Gamecock's upcoming Velvet Assassin, in development by Replay Studios, has an intriguing premise - the protagonist, Violette Summer, is based on the actual life of British secret agent Violette Szabo during World War II. In the game, Violette is a secret agent on her own behind enemy lines. It's slated for a Fall release on Xbox 360 and PC.
A war story influenced by real-world events that prioritizes stealth action? Sounds like a certain other title that I can't take my eyes and hands off of lately, so I was eager to get a look at Velvet Assassin today.
Violette's story is told through flashbacks and memories - in the opening of the game, she's in a hospital, remembering back on her career, and in the scene I saw, Violette was sneaking through the sewers and up into a Warsaw ghetto under patrol by Nazi soldiers. The PR rep told me that the team is prioritizing authenticity in creating the WWII environment, with the aim of recreating the grittiness of that war's horrors.
For example, a man would be seen hanged in the sewers, as the Nazis actually did back then to try to warn people off attempting to escape through there. During my demo, I watched soldiers taking turns shooting at the walls of buildings, as they often did to try and kill or scare out anyone who might be hiding.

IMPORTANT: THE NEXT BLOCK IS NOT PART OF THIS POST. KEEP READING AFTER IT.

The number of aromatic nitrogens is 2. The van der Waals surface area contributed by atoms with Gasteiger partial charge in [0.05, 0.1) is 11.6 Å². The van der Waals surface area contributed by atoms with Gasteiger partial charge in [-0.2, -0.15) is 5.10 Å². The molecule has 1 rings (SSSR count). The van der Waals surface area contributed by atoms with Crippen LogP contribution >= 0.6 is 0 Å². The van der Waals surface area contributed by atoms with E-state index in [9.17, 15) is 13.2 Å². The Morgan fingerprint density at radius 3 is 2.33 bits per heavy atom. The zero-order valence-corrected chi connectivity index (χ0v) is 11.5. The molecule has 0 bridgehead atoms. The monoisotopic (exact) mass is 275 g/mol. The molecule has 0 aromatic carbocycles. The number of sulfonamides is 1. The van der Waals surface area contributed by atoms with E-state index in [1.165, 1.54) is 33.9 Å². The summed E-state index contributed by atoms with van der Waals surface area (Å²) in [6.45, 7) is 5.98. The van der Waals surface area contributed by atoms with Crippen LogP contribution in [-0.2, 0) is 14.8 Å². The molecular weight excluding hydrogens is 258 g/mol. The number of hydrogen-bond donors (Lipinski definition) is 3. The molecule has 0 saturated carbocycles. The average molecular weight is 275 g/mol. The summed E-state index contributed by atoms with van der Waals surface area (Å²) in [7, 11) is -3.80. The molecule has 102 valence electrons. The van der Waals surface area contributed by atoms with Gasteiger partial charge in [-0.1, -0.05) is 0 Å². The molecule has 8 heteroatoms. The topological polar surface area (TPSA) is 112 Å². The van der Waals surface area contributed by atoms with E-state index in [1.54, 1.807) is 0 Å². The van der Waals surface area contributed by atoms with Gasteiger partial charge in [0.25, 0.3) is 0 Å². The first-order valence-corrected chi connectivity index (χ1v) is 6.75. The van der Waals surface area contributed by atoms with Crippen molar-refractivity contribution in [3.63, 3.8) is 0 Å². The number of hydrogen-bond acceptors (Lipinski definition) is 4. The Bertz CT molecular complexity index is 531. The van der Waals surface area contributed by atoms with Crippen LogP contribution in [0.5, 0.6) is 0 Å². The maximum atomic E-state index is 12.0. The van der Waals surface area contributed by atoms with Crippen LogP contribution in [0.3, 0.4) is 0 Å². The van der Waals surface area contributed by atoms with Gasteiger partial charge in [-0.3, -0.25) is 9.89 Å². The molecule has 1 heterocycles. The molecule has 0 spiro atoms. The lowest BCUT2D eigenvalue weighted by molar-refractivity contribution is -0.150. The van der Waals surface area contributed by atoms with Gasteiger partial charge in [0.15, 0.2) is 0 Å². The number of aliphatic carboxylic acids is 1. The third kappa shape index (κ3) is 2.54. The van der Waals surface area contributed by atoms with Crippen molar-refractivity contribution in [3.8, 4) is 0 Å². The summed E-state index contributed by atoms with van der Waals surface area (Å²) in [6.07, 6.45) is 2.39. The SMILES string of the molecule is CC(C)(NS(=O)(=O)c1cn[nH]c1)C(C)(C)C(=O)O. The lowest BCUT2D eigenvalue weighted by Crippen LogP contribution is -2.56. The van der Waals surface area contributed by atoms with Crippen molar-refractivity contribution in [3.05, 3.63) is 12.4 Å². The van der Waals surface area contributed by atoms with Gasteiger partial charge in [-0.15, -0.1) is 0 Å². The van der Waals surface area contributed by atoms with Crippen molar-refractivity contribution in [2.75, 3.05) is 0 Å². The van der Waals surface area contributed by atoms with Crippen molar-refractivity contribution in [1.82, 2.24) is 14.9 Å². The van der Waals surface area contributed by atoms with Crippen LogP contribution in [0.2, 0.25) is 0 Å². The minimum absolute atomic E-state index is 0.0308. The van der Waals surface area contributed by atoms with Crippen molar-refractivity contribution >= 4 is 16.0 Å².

If Violette keeps to the shadows, a purple aura covers her, letting the player know she can't be seen by enemies in the light. The shadows are sharp-edged, and the contrast between them and the sunbathed, forbidding landscape was very eerie, exactly the sort of spooky atmosphere you'd expect from a story about what goes on behind enemy lines in WWII.
I was told there are over 50 different kinds of stealth kills in the game that Violette can perform when she sneaks up behind an enemy quietly - I watched her seize a soldier around the neck and stab him in the back before he could alert his compatriots. Though I was watching a very early build, the rep told me that in the final game, players will be able to drag enemy bodies out of sight to keep the Nazis from catching on, similar to the way it's done in Metal Gear.
Also, Violette can enter "Morphine mode" in an emergency. The painkiller ties into the fact that we're playing through Violet's memories while she's hospitalized, and if you use morphine, you can kill a target in range quickly and directly - for example, if a soldier sees you, you can run right up and kill him, the screen a white, violet-blotted haze, before he has the opportunity to alert his mates.
Throughout the gameplay, Violette narrates her story, woven together with factual information about the progression of the WWII story. She has a lovely English accent, and the voice acting in conjunction with the imagery was lovely.
While it was too early for hands-on with this game, and some of the features, like the body-dragging, haven't been implemented yet, I definitely saw enough to pique my interest and let me know that this stealth war drama, featuring what looks to be a strong, compelling female protagonist, is worth keeping an ear attuned to.